Lesson 1.20: K Backends and the Haskell Backend
The purpose of this lesson is to teach about the multiple backends of K, in particular the Haskell Backend which is the complement of the backend we have been using so far.
Thus far, we have not discussed the distinction between the K frontend and
the K backends at all. We have simply assumed that if you run
kompile on a
K definition, there will be a compiler backend that will allow you to execute
the K definition you have compiled.
K actually has multiple different backends. The one we have been using so far implicitly, the default backend, is called the LLVM Backend. It is designed to support efficient, optimized concrete execution and search. It does this by compiling your K definition to LLVM bitcode and then using LLVM to generate machine code for it that is compiled and linked and executed. However, K is a formal methods toolkit at the end of the day, and the primary goal many people have when defining a programming language in K is to ultimately be able to perform more advanced verification on programs in their programming language.
It is for this purpose that K also provides the Haskell Backend, so called because it is implemented in Haskell. While we will cover the features of the Haskell Backend in more detail in the next two lessons, the important thing to understand is that it is a separate backend which is optimized for more formal reasoning about programming languages. While it is capable of performing concrete execution, it does not do so as efficiently as the LLVM Backend. In exchange, it provides more advanced features.
Choosing a backend
You can choose which backend to use to compile a K definition by means of the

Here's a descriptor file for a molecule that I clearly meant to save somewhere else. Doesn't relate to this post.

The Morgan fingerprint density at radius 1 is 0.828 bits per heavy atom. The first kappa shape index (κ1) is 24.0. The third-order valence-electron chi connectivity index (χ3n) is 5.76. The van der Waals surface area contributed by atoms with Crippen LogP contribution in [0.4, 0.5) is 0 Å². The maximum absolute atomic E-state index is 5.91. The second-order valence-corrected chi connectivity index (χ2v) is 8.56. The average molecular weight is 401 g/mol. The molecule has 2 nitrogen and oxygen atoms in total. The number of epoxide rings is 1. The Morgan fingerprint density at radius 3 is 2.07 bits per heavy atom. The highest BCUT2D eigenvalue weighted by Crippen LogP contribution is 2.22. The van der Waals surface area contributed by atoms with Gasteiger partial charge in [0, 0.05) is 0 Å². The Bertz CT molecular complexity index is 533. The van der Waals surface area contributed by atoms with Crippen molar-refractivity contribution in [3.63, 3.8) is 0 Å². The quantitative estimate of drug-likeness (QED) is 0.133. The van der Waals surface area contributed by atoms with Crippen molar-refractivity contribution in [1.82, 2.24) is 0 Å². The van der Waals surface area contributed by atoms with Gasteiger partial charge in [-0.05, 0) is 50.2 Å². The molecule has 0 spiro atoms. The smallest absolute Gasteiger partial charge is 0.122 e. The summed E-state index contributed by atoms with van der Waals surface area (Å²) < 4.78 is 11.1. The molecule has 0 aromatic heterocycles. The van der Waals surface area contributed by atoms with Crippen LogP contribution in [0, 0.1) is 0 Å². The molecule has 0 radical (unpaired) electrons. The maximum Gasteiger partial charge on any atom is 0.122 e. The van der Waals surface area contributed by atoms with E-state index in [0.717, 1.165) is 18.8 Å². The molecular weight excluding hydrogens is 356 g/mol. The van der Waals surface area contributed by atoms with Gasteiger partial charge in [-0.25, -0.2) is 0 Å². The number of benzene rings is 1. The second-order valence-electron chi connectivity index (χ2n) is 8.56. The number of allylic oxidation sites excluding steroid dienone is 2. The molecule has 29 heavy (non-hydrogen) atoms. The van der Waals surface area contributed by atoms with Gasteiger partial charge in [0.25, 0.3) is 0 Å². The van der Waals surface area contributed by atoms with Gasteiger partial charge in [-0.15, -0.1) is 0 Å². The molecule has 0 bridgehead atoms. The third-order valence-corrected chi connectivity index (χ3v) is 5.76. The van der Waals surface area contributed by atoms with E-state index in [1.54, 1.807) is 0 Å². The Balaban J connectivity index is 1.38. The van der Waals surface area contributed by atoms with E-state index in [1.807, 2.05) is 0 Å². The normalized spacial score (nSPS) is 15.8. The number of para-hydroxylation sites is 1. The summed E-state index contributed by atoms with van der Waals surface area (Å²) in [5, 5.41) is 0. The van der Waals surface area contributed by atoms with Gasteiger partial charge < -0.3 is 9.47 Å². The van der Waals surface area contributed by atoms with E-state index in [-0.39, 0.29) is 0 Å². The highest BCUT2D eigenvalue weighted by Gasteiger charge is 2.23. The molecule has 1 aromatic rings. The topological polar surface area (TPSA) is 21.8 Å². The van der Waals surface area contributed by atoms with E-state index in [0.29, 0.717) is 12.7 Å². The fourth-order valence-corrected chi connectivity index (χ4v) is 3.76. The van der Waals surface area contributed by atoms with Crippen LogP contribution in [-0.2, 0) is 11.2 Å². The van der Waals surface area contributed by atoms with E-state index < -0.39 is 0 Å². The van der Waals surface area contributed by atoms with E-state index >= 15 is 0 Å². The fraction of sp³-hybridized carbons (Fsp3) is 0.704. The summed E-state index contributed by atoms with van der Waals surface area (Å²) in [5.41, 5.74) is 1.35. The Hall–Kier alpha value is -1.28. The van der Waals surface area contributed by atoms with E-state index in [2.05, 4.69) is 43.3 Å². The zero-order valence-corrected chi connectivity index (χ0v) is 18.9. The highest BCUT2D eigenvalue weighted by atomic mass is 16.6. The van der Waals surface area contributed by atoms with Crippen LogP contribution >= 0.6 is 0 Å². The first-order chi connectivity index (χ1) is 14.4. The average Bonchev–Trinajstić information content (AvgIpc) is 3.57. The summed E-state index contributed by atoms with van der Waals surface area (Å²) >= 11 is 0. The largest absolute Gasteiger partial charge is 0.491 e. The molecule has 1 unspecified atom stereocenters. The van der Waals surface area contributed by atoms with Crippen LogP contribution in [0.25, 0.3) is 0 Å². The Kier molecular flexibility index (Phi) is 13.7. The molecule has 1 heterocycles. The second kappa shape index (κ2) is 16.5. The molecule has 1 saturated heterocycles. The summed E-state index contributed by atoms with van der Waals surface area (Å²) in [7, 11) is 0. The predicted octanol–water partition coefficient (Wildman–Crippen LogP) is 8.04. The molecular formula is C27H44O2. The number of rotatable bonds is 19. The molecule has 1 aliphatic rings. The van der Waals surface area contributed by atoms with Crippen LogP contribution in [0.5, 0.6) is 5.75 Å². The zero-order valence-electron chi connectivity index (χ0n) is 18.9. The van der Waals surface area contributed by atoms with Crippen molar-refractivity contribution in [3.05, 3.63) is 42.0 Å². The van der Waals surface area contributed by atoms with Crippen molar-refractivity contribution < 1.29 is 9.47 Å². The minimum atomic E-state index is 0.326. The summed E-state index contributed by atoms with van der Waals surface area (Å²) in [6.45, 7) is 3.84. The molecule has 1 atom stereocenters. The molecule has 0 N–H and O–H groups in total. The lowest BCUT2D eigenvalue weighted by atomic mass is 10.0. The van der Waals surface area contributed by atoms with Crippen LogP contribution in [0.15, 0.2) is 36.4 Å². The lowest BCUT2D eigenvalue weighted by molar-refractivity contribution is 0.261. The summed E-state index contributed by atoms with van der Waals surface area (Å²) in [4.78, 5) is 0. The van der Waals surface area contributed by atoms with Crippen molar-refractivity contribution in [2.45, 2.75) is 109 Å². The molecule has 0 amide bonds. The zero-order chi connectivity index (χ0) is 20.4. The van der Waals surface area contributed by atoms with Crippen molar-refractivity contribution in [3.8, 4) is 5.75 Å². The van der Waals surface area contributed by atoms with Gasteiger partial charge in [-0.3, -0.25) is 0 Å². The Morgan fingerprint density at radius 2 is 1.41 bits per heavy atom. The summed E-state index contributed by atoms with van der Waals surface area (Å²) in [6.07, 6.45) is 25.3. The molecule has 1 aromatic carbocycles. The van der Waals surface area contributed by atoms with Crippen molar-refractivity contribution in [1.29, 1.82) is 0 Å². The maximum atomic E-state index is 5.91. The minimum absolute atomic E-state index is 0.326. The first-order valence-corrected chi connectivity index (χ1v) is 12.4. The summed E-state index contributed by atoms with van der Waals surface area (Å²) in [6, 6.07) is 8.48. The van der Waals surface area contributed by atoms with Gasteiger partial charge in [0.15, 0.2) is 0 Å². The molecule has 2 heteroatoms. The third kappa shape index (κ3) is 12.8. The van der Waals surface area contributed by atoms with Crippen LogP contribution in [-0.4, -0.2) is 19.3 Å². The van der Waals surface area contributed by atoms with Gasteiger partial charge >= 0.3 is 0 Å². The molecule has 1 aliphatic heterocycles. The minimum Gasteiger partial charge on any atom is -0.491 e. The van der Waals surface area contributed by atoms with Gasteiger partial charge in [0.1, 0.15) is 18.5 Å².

--backend flag to
kompile. By default, if you do not specify this flag, it
is equivalent to if you had specified
--backend llvm. However, to use the
Haskell Backend instead, you can simply say
kompile --backend haskell on a
particular K definition.
As an example, here is a simple K definition that we have seen before in the
previous lesson (
module LESSON-20 imports INT rule I => I +Int 1 requires I <Int 100 endmodule
Previously we compiled this definition using the LLVM Backend, but if we
instead execute the command
kompile lesson-20.k --backend haskell, we
will get an interpreter for this K definition that is implemented in Haskell
instead. Unlike the default LLVM Backend, the Haskell Backend is not a
compiler per se. It does not generate new Haskell code corresponding to your
programming language and then compile and execute it. Instead, it is an
interpreter which reads the generated IR from
kompile and implements in
Haskell an interpreter that is capable of interpreting any K definition.
Try running the program
0 in this K definition on the Haskell Backend and
compare the final configuration to what you would get compiling the same
definition with the LLVM Backend.
As a quick note, K does provide one other backend, which exists primarily as legacy code which should be considered deprecated. This is the Java Backend. The Java Backend is essentially a precursor to the Haskell Backend. We will not cover this backend in any detail since it is deprecated, but we still mention it here for the purposes of understanding.
- Compile your solution to Lesson 1.18, Problem 2 with the Haskell Backend
and execute some programs. Compare the resulting configurations with the
output of the same program on the LLVM Backend. Note that if you are getting
different behaviors on the Haskell backend, you might have some luck debugging
krunwhen using the LLVM backend.
Once you have completed the above exercises, you can continue to Lesson 1.21: Unification and Symbolic Execution.